Unscheduled power cuts
In an unprecedented move, State Human Rights Commission (SHRC) has issued a notice to Chief Engineer Power Development Department (PDD) for resorting to unscheduled power cuts both in metered and non-metered areas and for irregular power supply as winter sets in. The SHRC has sought a report from the Chief Engineer within a week’s time. The chief engineer has been asked to submit a report as to why power cuts are effected even without a notice. Following the untimely snowfall on November 03, the power supply to entire Valley was impacted badly. Though, restoration works in most parts of the Valley has been done but still in both urban as well as rural metered and non-metered areas erratic power outages are being witnessed. It is in this backdrop that SHRC has issued notice to PDD department. Come winter, the power problems are making a steady return to haunt the people here. Hours-long daily power-cuts in the metered areas of the city are back, and the situation in non-metered areas besides in the countryside is obviously much worse. And indeed if the current discharge in various rivers of the state is taken as indicator, then the situation in coming days is only going to worsen further.
We the people of Jammu and Kashmir have, for decades been told that the state has enormous water resources, which, if harnessed for generating electricity, can make it one of the richest places in the entire subcontinent. However, its potential to generate more than 20000 MWs of hydroelectricity notwithstanding, power shortage has always remained a perennial problem here. Blame it on the jaundiced vision of the successive governments in New Delhi and Srinagar, as well as due to the lethargy of the executing agencies vested with the construction of power projects in the state, this vital sector has not been optimally used so far. And whatever generation capacity has been installed in the state too has been mortgaged to the various Central agencies, NHPC in particular. Isn’t it an irony that these agencies take away power from Jammu and Kashmir and then sell back same to it on exorbitant rates?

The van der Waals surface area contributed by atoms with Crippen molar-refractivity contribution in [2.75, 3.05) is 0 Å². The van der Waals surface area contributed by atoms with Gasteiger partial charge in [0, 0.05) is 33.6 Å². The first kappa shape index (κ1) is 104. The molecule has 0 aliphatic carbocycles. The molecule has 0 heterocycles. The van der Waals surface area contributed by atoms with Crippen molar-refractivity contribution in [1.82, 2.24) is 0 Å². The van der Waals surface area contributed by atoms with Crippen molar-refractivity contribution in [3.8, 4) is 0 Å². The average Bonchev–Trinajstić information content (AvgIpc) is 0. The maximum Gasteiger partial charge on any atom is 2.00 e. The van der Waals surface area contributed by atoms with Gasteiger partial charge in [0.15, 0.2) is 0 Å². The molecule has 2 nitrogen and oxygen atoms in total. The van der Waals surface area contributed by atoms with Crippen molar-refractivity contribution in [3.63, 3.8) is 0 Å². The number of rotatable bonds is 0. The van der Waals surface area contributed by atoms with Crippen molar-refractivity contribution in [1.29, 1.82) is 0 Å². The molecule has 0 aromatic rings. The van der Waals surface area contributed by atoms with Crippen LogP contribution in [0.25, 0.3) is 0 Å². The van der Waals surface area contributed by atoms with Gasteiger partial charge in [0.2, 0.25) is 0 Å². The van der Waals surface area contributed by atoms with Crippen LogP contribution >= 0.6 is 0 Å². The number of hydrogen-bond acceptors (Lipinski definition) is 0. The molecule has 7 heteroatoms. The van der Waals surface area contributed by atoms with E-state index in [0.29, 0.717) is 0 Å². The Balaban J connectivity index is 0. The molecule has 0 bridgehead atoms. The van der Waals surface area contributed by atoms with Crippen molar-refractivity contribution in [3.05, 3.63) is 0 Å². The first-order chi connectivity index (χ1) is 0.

Then there is Indus Waters Treaty of 1960 between India and Pakistan, which is discriminatory to the state of Jammu and Kashmir. While this treaty does not allow the state to utilize its main rivers Chenab, Jehlum and Indus, it is because of this treaty that the north Indian state of Punjab has exclusive rights over the waters of Satluj, Beas and Ravi. Politics aside, Jammu and Kashmir has remained a disadvantaged state as for the development of power sector is concerned.
The state government (read Governor’s administration), which is vocal about bringing peace here through progress and development, must start pressing New Delhi to wake up to the power needs of the state. Be it seeking compensation on account of the losses brought about by the Indus Waters Treaty or for that matter providing counter-guarantees to the projects that could attract foreign investment, or transfer of projects to the state which have already earned more for the NHPC than what the corporation had invested in them, it is time that government starts demanding J&K’s share and due. Irrespective of how much is invested in other sectors of economy, it remains an indisputable conclusion that all-round progress of the state and prosperity of its people is impossible unless the power sector is made into the super-engine of J&K’s development.